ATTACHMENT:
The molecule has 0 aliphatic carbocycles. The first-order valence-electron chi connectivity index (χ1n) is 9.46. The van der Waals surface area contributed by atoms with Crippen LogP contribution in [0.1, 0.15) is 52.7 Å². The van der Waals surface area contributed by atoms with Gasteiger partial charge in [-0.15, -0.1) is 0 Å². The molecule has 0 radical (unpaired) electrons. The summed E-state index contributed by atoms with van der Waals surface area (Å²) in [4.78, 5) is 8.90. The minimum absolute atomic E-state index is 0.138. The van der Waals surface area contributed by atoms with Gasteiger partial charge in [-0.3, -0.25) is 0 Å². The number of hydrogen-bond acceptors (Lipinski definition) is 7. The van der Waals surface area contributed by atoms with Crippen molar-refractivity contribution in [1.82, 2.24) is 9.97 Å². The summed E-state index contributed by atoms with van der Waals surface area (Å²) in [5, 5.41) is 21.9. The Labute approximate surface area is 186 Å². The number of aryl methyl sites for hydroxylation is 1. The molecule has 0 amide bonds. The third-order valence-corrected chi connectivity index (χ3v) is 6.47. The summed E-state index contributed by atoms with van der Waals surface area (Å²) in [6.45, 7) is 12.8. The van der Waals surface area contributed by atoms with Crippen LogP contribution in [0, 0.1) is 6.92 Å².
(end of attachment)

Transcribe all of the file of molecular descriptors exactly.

The molecule has 0 aliphatic carbocycles. The first-order valence-electron chi connectivity index (χ1n) is 9.46. The van der Waals surface area contributed by atoms with Crippen LogP contribution in [0.1, 0.15) is 52.7 Å². The van der Waals surface area contributed by atoms with Gasteiger partial charge in [-0.15, -0.1) is 0 Å². The molecule has 0 radical (unpaired) electrons. The summed E-state index contributed by atoms with van der Waals surface area (Å²) in [4.78, 5) is 8.90. The minimum absolute atomic E-state index is 0.138. The van der Waals surface area contributed by atoms with Gasteiger partial charge in [-0.3, -0.25) is 0 Å². The number of hydrogen-bond acceptors (Lipinski definition) is 7. The van der Waals surface area contributed by atoms with Crippen molar-refractivity contribution in [1.82, 2.24) is 9.97 Å². The summed E-state index contributed by atoms with van der Waals surface area (Å²) in [5, 5.41) is 21.9. The Labute approximate surface area is 186 Å². The number of aryl methyl sites for hydroxylation is 1. The molecule has 0 amide bonds. The third-order valence-corrected chi connectivity index (χ3v) is 6.47. The summed E-state index contributed by atoms with van der Waals surface area (Å²) in [6.45, 7) is 12.8. The van der Waals surface area contributed by atoms with Crippen LogP contribution in [0, 0.1) is 6.92 Å².